Finally, $30 million has been allocated to expand the SBA's microloan program, which provides loans up to $35,000 along with technical assistance to small businesses.
Brogan sees the SBA elements of the package as helpful. The loan guarantee increase significantly reduces risk for banks making the loans, she says. And the microloans can benefit workers who are starting their own businesses after losing their jobs.
But others are skeptical. In normal economic times, "the SBA loan provisions that cut or eliminate fees would definitely have more power," Kerrigan says.
However, Kerrigan believes the fee provisions "will do very little to help lending conditions" because the weak nature of the economy has left banks afraid to make loans of any kind.
"The problem is that the economy is in horrible shape," she says.
George Cloutier, chief executive of the small business consulting firm American Management Services, leveled even harsher criticism at the SBA stimulus.
"This bill allocates a modest $730 million in a $787 billion package to a loser loan program," he says.
Cloutier doubts the new provisions will open the borrowing spigot for small business.
"Banks simply aren't going to lend to high-risk accounts without a 100 percent guarantee, a mountain of paperwork and very tight credit criteria, which small businesses simply can't meet," Cloutier says.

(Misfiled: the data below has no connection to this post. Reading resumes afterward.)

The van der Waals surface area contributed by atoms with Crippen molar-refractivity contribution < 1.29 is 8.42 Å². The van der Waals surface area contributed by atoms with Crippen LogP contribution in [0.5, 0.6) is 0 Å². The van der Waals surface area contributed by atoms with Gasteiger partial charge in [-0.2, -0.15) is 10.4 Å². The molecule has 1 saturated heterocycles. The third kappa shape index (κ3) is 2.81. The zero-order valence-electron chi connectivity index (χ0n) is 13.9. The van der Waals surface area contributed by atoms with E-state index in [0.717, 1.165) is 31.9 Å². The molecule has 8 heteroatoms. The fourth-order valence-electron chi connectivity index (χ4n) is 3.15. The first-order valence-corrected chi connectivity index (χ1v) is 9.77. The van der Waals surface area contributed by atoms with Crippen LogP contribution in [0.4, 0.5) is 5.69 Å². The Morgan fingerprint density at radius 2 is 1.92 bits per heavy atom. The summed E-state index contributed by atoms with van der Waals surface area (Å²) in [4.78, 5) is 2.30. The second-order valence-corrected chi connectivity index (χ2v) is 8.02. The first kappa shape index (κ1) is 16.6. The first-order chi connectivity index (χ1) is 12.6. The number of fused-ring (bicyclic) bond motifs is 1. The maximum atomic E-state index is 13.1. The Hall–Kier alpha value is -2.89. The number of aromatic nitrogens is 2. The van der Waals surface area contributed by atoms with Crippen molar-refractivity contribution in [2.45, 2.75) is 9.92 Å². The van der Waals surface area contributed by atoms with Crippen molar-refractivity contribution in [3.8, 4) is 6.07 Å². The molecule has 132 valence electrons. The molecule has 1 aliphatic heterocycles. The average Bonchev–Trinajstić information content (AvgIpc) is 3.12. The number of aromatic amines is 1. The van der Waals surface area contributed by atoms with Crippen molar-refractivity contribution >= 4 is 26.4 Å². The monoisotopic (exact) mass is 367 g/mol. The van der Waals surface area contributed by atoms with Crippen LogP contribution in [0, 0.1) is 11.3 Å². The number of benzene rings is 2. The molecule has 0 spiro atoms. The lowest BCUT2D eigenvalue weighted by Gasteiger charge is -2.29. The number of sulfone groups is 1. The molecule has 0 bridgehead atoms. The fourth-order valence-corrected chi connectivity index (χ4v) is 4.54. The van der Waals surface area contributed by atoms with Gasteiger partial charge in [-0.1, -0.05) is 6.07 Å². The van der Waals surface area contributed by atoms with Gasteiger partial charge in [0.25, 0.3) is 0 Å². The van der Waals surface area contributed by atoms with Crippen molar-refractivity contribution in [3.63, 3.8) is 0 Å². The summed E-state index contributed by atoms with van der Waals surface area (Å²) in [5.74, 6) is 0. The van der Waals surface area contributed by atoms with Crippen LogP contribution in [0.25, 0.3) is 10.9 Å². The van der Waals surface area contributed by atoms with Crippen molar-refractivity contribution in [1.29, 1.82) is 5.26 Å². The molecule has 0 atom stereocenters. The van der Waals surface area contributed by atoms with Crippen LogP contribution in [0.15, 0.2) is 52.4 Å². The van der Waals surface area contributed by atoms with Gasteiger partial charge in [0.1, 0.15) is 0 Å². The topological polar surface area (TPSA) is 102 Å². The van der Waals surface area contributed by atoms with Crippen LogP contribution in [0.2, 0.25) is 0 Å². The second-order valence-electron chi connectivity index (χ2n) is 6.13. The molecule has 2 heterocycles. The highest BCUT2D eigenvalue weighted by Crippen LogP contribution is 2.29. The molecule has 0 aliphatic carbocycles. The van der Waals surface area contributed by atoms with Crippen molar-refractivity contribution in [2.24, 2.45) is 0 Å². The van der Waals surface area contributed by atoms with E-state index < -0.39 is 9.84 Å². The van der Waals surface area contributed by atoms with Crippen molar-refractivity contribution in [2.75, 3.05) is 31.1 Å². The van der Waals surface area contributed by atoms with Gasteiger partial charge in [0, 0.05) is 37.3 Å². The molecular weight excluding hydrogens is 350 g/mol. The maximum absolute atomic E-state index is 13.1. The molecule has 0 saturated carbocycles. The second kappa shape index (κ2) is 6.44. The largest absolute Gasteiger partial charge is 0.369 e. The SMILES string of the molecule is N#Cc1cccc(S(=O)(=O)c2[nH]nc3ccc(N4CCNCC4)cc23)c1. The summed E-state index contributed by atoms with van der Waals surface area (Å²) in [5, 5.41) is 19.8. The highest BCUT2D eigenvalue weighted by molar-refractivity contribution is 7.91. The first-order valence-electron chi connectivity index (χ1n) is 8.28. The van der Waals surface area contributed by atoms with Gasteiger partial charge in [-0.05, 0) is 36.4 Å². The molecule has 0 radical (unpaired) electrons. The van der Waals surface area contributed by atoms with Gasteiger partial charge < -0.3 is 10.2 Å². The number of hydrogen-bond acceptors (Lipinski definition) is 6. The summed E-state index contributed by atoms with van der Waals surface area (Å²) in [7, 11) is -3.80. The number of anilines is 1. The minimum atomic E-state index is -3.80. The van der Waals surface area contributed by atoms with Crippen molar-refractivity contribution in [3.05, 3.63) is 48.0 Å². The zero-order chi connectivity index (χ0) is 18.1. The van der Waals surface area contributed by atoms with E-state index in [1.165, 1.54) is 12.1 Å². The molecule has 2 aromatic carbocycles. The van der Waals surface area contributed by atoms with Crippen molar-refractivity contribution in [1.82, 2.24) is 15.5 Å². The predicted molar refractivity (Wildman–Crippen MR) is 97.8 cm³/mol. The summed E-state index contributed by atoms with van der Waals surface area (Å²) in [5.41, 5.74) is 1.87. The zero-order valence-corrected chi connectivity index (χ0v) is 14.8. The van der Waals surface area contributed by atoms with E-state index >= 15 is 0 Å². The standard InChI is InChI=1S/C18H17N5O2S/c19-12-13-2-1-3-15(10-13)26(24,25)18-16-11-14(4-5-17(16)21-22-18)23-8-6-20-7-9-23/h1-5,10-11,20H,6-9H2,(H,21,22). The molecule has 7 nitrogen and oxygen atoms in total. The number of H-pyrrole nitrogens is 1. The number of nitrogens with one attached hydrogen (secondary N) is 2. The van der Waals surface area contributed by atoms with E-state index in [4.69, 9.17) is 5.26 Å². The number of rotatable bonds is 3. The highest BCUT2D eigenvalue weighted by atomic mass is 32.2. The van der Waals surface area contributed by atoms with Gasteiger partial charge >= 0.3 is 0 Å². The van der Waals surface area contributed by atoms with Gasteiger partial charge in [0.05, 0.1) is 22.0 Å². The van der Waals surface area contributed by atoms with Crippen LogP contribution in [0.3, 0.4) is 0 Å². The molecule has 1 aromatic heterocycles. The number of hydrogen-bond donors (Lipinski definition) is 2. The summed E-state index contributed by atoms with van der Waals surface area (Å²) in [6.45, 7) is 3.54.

Instead of its SBA package, the government should simply make its own loans to small businesses, rather than merely guaranteeing portions of loans that private lenders make to small businesses, he argues.
"The obvious need for direct loans to small business is just lost in the twilight, mainly because administration officials and Congress haven't worked with small businesses," he says.
"If you leave it to the private sector, it just won't happen," due to the fragile nature of both the economy and the banks themselves, he says.
For her part, Brogan says her association believes that banks receiving financial assistance from the government should be required to direct 25 percent of that money to small business lending.
“Banks are being given a lot of money, and we aren’t seeing a commensurate increase in lending," Brogan says.
To learn about the SBA programs, contact the agency's district office closest to you. Offices are listed on the SBA's Web site. You can also call (800) 827-5722.